Benchmarking Ruby code is essential for improving the performance of applications. The Ruby Standard Library provides a Benchmark module that can be used to measure the running time of any Ruby code block.

First, lets require it:

```
require 'benchmark'
# => true
```

## Benchmarking a single block of code

For benchmarking simple blocks of code, use the `#measure`

method:

```
puts Benchmark.measure { 10_000_000.times { Object.new } }
# user system total real
# => 1.280000 0.000000 1.280000 ( 1.283235)
```

The result is in seconds, so instantiating 10 million objects takes a little more than a second.

If we need to print a custom message, we can capture the result and process it:

```
result = Benchmark.realtime { 10_000_000.times { Object.new } }
puts "Creating ten million objects: #{realtime.round(2)}s"
# => Creating ten million objects: 1.29s
```

## Comparing several blocks

We often need to compare several approaches to a problem in order to find out the best one. Let’s say we want to compare the following methods for finding the n-th fibonacci number:

```
# DP version
def fib_dp(n)
(2..n).reduce([0, 1]) { |m| m << m.last(2).reduce(:+) }[n]
end
# Recursive version
def fib_rec(n)
return 0 if n == 0
return 1 if n == 1
fib_rec(n - 1) + fib_rec(n - 2)
end
```

The unoptimized recursive version is very slow and will choke on values larger than 40. We can use
the `#bm`

method to measure just how much slower it is:

```
Benchmark.bm(10) do |x|
x.report('dp:') { fib_dp(35) }
x.report('recursive:') { fib_rec(35) }
end
# user system total real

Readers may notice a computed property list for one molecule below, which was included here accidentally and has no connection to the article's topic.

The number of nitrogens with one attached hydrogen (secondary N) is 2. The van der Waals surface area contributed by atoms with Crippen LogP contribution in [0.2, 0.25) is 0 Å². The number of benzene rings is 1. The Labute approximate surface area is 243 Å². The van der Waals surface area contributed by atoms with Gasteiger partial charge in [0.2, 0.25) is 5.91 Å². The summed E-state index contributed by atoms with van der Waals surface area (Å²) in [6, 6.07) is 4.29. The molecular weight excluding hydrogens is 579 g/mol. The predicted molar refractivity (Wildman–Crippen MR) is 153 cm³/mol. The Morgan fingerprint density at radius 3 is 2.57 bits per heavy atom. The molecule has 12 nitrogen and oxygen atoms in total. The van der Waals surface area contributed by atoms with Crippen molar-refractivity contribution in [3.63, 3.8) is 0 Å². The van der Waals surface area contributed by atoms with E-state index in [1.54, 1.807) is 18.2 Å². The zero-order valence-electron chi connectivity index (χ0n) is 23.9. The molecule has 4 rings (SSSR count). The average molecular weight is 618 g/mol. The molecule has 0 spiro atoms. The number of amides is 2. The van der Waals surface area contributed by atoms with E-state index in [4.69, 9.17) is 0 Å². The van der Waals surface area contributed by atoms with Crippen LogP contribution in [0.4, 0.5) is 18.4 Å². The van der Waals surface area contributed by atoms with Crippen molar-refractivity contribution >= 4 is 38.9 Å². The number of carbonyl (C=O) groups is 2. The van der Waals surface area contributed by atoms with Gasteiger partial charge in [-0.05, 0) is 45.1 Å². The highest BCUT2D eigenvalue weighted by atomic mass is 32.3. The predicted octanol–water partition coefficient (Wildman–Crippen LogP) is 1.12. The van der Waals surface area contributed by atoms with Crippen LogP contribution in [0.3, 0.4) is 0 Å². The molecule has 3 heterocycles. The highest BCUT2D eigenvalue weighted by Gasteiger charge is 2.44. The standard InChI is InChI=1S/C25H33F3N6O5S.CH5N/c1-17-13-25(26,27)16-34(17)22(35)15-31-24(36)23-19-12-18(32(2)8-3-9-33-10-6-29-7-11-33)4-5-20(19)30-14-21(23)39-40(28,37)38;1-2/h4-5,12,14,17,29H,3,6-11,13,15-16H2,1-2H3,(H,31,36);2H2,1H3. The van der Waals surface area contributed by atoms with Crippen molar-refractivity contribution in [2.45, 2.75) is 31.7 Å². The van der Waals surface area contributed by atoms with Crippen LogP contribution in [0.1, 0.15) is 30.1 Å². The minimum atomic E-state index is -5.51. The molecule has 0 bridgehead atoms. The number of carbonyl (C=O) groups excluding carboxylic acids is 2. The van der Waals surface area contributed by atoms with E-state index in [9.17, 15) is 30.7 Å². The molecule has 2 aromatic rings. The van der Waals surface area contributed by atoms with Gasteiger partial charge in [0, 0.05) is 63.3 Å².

# dp: 0.000000 0.000000 0.000000 ( 0.000035)
# recursive: 1.680000 0.000000 1.680000 ( 1.671631)
```

The first argument to `#bm`

defines the label width and larger values will shift the results
further to the right. Anyway, we got what we wanted - the recursive function takes more than a
second and a half and the DP version takes a negligible amount of time. In fact, it can calculate
very large fibonacci numbers in very little time:

```
puts Benchmark.measure { fib_dp(100_000) }
# user system total real
# => 0.350000 0.000000 0.350000 ( 0.350249)
```

There is another method in the Benchmark library called `#bmbm`

which runs the tests twice - the
first time to warm up the runtime environment and the second time to measure the results. You will
want to use this method if you worry that the order of execution of the different code blocks will
have an effect on their execution time.

## Using benchmark-ips

The benchmark-ips gem provides even more features than the default Benchmark module. Install it and then require it in your program:

```
require 'benchmark/ips'
```

Let’s use it to test our previous methods:

```
Benchmark.ips do |x|
x.report('dp: ') { fib_dp(35) }
x.report('recursive: ') { fib_rec(35) }
x.compare!
end
# Calculating -------------------------------------
# dp: 5.600k i/100ms
# recursive: 1.000 i/100ms
# -------------------------------------------------
# dp: 60.299k (± 2.0%) i/s - 302.400k
# recursive: 0.517 (± 0.0%) i/s - 3.000 in 5.800686s
#
# Comparison:
# dp: : 60299.5 i/s
# recursive: : 0.5 i/s - 116590.15x slower
```

The only difference is the `x.compare!`

call at the end, but we get a lot more valuable information
about the performance of the two methods - iterations per second, standard deviation and finally a
comparison which shows that the unoptimized recursive version is more than 100 000 times slower
than the DP version!

There are a few more options available, like setting the time for the warmup and calculation phases or creating a custom suite.

## Conclusion and further reading

If you ever wondered if `Enumerable#each`

is faster than a `for`

loop or if `[].map.flatten`

is
slower than `[].flat_map`

, take a look at the
fast-ruby repo. It contains answers to those questions
and to many others.

The Benchmark module and benchmark-ips gem are really easy to use and provide great information about the performance of your code. They are an essential tool in every developers toolbelt.